Chambers's Twentieth Century Dictionary
A.S. wifel; Ger. wiebel.

Usage

In literature:

I admitted that ours were usually very much infested with the hazel weevil.
"Growing Nuts in the North" by Carl Weschcke
I have often found our weevil in such a winter refuge.
"Social Life in the Insect World" by J. H. Fabre
Repeat the treatment if any weevils are found alive.
"Agriculture for Beginners" by Charles William Burkett
Why weevilled bread and Yankee leather.
"The Shanty Book, Part I, Sailor Shanties" by Richard Runciman Terry
He taps mechanically now, but he learned the habit when it was necessary to knock out the weevils.
"Marmaduke Merry" by William H. G. Kingston
A beetle called a weevil is the creature which puts the fat worms there.
"Little Busybodies" by Jeanette Augustus Marks and Julia Moody
Where the ground can be flooded for several days this will also exterminate the weevil.
"Northern Nut Growers Association Thirty-Fourth Annual Report 1943" by Various
The weevil (curculio) was bad enough last year so we are spraying this year.
"Northern Nut Growers Association Report of the Proceedings at the Thirty-Eighth Annual Meeting" by Northern Nut Growers Association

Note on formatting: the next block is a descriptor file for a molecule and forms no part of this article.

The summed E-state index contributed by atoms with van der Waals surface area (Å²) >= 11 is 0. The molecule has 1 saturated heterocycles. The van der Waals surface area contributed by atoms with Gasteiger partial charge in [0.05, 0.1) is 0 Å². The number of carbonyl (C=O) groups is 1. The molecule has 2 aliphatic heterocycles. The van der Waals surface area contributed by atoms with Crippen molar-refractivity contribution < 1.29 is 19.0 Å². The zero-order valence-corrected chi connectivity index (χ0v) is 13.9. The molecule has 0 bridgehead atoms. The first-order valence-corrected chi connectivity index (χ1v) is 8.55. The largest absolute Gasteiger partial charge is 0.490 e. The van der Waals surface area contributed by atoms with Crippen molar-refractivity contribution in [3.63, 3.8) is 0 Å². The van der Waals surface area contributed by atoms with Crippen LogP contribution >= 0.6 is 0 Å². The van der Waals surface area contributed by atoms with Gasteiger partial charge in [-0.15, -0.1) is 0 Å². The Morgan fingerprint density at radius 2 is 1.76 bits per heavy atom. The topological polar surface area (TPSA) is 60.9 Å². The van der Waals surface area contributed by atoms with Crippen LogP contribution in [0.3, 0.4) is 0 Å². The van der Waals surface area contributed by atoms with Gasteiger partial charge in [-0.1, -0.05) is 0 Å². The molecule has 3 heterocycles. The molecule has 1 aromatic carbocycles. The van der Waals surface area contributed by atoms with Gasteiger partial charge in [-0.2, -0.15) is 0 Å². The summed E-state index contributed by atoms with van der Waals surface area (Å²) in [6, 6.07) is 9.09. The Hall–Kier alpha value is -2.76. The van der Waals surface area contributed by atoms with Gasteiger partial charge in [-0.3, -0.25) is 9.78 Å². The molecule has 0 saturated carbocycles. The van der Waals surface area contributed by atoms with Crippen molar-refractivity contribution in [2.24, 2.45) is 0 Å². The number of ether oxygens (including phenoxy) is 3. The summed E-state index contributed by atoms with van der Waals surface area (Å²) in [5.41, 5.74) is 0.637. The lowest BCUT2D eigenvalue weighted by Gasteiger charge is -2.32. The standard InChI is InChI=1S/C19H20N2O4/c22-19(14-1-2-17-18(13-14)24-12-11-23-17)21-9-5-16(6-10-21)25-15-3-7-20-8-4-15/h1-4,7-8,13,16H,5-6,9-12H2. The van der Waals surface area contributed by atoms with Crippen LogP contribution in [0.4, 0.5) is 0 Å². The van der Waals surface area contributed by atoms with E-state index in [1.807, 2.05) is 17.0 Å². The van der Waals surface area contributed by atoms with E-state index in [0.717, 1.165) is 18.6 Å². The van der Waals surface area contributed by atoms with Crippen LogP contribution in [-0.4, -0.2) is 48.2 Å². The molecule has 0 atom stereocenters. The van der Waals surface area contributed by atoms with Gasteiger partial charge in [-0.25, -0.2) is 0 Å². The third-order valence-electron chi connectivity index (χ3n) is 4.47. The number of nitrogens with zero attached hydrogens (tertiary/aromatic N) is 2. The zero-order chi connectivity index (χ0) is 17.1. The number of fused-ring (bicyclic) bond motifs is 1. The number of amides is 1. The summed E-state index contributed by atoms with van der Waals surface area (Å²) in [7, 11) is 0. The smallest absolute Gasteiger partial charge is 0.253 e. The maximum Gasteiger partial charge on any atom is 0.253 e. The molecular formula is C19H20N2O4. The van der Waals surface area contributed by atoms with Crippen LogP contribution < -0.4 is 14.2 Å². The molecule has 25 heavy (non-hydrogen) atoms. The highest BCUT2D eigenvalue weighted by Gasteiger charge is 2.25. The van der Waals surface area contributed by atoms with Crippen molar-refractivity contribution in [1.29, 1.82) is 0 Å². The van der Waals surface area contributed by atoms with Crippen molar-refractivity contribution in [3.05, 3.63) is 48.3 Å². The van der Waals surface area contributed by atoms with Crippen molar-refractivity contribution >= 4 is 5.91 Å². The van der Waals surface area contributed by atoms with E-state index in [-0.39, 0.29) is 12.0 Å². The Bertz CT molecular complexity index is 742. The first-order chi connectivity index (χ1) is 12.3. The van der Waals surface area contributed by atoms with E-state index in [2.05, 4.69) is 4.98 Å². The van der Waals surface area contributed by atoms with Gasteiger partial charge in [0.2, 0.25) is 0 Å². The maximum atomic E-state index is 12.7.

An old expression for eaten by weevils.
"The Sailor's Word-Book" by William Henry Smyth
In like manner sterile queens, and those whose dwelling is ravaged by weevils, depart; and are followed by all their bees.
"New observations on the natural history of bees" by Francis Huber
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In poetry:

Oh, be not anxious; trouble grows
When cherished like a secret grief;
It is the worm within the rose
That eats the heart out leaf by leaf;
And though the outer covering be fair,
The weevil of decay is busy there.
"Be not Anxious" by Hattie Howard

In news:

Boll weevil eradication to be voted on again.
The third of four informational meetings on a new boll weevil eradication proposal was held at the Manila Community Center on Wednesday morning.
Boll weevil eradication vote coming once again.
Diamond Weevil's Rainbow Bling Really Is Diamond.
Egypt's Morsi: Powers aimed at ex-regime 'weevils'.
We have chestnut weevils .
They've caught over 12,000 weevils this year.
Some report that they recover their costs after only a season or two of not having to fight weevils .
In the Northwest Plains and Northern Rolling Plains zones, weevils have been reduction by 78 and 88 percent, respectively, despite significant migration from other areas, Allen said.
It's appropriate, because we do have weevils in our alfalfa again this year.
A member of the Secret Order Of Boll Weevils hangs beads on a tiger sculpture while the order's 'Mobile Party Unit' passes by during the University of Memphis Alumni Association's Family and Friends Homecoming Parade.
Boll Weevils start GAC slate with loss.
"There are weevils eating away at the nation of Egypt," he said, pointing to old regime loyalists he accused of using ...
Every gun-toting, beer-swigging, fun-loving yeehaw from here to Boll Weevil, South Carolina, soon will be descending upon South Florida in pursuit of the $1,500 grand prize for harvesting the most Burmese pythons.
In this case, the friend is a plant-eating insect-the stem-mining weevil.